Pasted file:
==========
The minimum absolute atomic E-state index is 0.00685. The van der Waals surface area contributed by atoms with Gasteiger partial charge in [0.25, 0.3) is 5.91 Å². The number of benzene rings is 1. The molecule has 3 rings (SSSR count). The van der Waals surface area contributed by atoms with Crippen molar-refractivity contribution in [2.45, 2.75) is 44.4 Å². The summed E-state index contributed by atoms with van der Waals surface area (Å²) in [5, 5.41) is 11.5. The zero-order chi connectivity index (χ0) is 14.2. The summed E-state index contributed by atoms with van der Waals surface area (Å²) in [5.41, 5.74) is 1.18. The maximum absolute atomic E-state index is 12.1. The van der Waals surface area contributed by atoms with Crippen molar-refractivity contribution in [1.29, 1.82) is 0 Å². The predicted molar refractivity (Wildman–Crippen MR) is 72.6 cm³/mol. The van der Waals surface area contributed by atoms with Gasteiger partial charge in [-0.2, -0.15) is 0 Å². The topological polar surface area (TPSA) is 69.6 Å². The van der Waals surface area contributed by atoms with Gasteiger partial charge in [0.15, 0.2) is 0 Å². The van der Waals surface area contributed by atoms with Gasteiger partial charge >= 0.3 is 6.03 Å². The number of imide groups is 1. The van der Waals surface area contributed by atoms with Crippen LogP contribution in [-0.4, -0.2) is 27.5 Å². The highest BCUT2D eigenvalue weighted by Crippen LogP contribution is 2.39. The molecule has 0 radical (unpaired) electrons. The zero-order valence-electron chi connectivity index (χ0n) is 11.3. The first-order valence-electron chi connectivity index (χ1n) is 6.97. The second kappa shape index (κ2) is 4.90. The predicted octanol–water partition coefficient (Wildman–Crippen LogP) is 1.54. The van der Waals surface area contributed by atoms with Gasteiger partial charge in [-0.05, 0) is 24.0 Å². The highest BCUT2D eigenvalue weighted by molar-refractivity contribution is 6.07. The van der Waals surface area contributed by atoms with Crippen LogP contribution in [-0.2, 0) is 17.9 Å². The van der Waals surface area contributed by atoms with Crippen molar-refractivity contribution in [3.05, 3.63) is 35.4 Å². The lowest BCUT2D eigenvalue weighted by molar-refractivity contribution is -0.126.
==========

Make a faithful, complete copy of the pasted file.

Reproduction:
The minimum absolute atomic E-state index is 0.00685. The van der Waals surface area contributed by atoms with Gasteiger partial charge in [0.25, 0.3) is 5.91 Å². The number of benzene rings is 1. The molecule has 3 rings (SSSR count). The van der Waals surface area contributed by atoms with Crippen molar-refractivity contribution in [2.45, 2.75) is 44.4 Å². The summed E-state index contributed by atoms with van der Waals surface area (Å²) in [5, 5.41) is 11.5. The zero-order chi connectivity index (χ0) is 14.2. The summed E-state index contributed by atoms with van der Waals surface area (Å²) in [5.41, 5.74) is 1.18. The maximum absolute atomic E-state index is 12.1. The van der Waals surface area contributed by atoms with Crippen molar-refractivity contribution in [1.29, 1.82) is 0 Å². The predicted molar refractivity (Wildman–Crippen MR) is 72.6 cm³/mol. The van der Waals surface area contributed by atoms with Gasteiger partial charge in [-0.2, -0.15) is 0 Å². The topological polar surface area (TPSA) is 69.6 Å². The van der Waals surface area contributed by atoms with Gasteiger partial charge in [0.15, 0.2) is 0 Å². The van der Waals surface area contributed by atoms with Gasteiger partial charge >= 0.3 is 6.03 Å². The number of imide groups is 1. The van der Waals surface area contributed by atoms with Crippen LogP contribution in [-0.4, -0.2) is 27.5 Å². The highest BCUT2D eigenvalue weighted by Crippen LogP contribution is 2.39. The molecule has 0 radical (unpaired) electrons. The zero-order valence-electron chi connectivity index (χ0n) is 11.3. The first-order valence-electron chi connectivity index (χ1n) is 6.97. The second kappa shape index (κ2) is 4.90. The predicted octanol–water partition coefficient (Wildman–Crippen LogP) is 1.54. The van der Waals surface area contributed by atoms with Gasteiger partial charge in [-0.05, 0) is 24.0 Å². The highest BCUT2D eigenvalue weighted by molar-refractivity contribution is 6.07. The van der Waals surface area contributed by atoms with Crippen LogP contribution in [-0.2, 0) is 17.9 Å². The van der Waals surface area contributed by atoms with Crippen molar-refractivity contribution in [3.05, 3.63) is 35.4 Å². The lowest BCUT2D eigenvalue weighted by molar-refractivity contribution is -0.126.